Ireland’s unquestioning artists bolster the economic and political élite (June 2011)

By Niall Crowley

Theatre and the arts have choices to make in a time of crises. While they have been effective in organising for survival and the National Campaign for the Arts has been certainly impressive, the messages from the campaign raise disturbing questions as to the choices being made by theatre and the arts.
The campaign sets out a belief in the value of the arts and in a society that values creativity, imagination and expression. It points to the role of the arts in enriching our lives. It also, however, emphasises the value of the arts to economic growth, tourism and the smart economy and the contribution of the arts to enhancing our image and reputation abroad.
These messages are tailored to a purpose: theatre and the arts have chosen to be at the service of the economic and political élite. They have taken on to create the conditions for this élite to sustain profit taking in a time of crises by contributing to economic development and by creating favourable market conditions. There is no focus on theatre and the arts enabling people to question their current situation and how it is being managed by this political and economic élite.
The campaign notes how the new Government needs our help to implement its Programme for Government and to deliver “the society we all want”. It highlights that an investment in the arts is an investment in Ireland and in the closer realisation of “the society we all want”.
Any such consensus about society seems unrealistic in a context of the deep inequalities that persist in our society. The suggestion of such a consensus is unhelpful where alternatives being put forward are smothered with the mantra that we have no choice. The role of theatre and the arts in enabling people and communities to imagine different futures to the divided, unsustainable and unequal future offered by the political and economic élite is being denied.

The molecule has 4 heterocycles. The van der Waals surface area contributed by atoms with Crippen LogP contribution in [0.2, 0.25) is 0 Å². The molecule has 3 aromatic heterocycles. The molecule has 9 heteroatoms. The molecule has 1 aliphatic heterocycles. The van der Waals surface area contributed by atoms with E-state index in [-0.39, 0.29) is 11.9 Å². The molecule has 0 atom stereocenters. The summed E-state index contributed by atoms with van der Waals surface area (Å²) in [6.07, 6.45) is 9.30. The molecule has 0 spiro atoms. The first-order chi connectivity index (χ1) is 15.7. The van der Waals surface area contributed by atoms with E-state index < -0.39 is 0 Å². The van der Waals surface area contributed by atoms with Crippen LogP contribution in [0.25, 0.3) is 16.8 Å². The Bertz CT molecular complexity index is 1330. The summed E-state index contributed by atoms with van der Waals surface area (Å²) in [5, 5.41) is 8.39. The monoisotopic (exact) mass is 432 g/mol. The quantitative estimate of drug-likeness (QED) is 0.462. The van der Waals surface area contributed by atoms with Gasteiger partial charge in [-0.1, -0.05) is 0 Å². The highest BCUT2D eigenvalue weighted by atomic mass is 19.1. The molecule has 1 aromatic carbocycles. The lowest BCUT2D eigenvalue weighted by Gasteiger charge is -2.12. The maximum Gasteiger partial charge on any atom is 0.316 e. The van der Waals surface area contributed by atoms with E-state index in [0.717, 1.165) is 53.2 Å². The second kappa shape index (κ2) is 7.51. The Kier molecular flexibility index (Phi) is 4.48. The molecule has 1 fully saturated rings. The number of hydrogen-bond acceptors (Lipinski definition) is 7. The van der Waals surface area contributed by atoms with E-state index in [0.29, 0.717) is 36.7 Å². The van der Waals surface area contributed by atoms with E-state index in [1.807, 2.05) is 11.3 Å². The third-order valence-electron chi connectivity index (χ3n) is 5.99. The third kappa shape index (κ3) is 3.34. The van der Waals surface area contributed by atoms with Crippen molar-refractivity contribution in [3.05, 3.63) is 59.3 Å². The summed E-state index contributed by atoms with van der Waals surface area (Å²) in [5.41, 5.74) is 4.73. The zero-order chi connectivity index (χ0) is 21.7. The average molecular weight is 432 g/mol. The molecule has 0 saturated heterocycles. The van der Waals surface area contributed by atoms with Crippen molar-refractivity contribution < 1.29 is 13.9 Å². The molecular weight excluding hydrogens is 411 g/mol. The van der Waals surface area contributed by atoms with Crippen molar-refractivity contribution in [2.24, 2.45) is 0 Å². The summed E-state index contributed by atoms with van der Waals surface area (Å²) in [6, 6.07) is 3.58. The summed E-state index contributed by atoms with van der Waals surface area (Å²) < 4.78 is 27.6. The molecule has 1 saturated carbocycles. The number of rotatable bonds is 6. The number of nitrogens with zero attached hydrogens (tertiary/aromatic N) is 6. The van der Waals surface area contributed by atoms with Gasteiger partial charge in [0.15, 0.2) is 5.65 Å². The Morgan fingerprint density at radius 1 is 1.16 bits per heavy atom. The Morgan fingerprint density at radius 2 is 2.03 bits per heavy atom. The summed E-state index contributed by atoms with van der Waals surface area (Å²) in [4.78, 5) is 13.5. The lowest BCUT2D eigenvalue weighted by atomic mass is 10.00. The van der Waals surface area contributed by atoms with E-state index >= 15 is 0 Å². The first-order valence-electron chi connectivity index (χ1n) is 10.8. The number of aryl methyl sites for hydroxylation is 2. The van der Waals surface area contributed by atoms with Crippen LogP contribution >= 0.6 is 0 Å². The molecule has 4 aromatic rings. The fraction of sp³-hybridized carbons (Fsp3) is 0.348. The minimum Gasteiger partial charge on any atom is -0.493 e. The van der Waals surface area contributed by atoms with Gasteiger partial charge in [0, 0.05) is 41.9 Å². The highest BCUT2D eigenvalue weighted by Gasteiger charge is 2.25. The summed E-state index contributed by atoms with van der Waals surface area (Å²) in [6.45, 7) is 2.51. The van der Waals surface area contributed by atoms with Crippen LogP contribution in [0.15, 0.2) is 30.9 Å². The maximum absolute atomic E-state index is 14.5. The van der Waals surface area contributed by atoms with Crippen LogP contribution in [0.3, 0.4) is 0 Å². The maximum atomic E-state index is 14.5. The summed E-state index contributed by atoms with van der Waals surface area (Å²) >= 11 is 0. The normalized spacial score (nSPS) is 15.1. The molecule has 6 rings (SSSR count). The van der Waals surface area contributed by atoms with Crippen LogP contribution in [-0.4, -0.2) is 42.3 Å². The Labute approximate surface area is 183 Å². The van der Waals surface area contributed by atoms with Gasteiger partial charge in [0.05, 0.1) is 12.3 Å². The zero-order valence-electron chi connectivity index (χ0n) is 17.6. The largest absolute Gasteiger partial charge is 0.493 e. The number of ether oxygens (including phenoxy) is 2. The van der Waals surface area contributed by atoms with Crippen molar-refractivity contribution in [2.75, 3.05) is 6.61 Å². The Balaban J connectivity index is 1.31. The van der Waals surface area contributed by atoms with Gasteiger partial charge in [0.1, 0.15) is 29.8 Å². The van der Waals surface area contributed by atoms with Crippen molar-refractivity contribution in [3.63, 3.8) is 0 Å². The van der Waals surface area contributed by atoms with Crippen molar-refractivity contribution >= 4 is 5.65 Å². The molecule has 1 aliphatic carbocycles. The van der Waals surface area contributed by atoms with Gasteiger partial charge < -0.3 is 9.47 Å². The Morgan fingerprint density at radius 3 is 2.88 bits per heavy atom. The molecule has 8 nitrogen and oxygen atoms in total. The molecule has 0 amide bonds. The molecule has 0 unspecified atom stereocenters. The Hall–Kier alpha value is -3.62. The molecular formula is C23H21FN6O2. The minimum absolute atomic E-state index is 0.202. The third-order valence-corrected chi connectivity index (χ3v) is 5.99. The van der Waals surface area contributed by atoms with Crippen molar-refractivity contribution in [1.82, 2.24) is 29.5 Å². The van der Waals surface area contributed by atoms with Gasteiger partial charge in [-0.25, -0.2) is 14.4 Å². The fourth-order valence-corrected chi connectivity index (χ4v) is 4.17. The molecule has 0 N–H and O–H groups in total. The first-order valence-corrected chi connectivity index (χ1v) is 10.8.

The ‘Imagine Ireland’ initiative launched earlier this year in the USA reflects similar choices. Mary Hanafin, then Minister for Tourism, Culture and Sports, highlighted that arts and culture are vital to Ireland’s recovery and to the relationship between Ireland and the USA. Gabriel Byrne noted that there was nothing new in this idea of imagining Ireland. He highlighted the work of W.B. Yeats in founding the Abbey Theatre with the aim of re-imagining Ireland for the 20th Century. He did not contrast the impressive ambition of Yeats with the tawdry ambition of ‘Imagine Ireland’ in imagining Ireland for tourists and investors from the USA.
Theatre and the arts are there to rebuild our image and reputation abroad. They are to boost economic growth and enable economic recovery. ‘Imagine Ireland’ grew from discussions at the 2009 Global Irish Economic Forum. Business and cultural leaders were brought together to discuss ways to escape our parlous economic situation. Arts and culture were diminished by participants as a vital door opener abroad for Irish business.
Ireland’s unquestioning artists bolster the economic and political élite

When theatre and the arts choose to speak beyond the confines of their own sector it would appear that the interlocutor of choice is the business sector. Figures from theatre and the arts are largely invisible when it comes to collaboration with any other parts of civil society. Where they have participated, it has been largely confined to individuals fronting high-profile and well-resourced initiatives that pose little threat to the dominant status quo. This is an engagement more akin to patronage than to the collaboration that is required.
Theatre and the arts have yet to reach out in any meaningful way to other parts of civil society seeking social and political change. As a result their capacity to arouse outrage at our current situation has not been deployed to any significant extent. The potential of theatre and the arts to challenge the ideological forces that sustain a response to crises that merely deepens inequality has yet to be realised. Their contribution to imagining a different and better society is still awaited.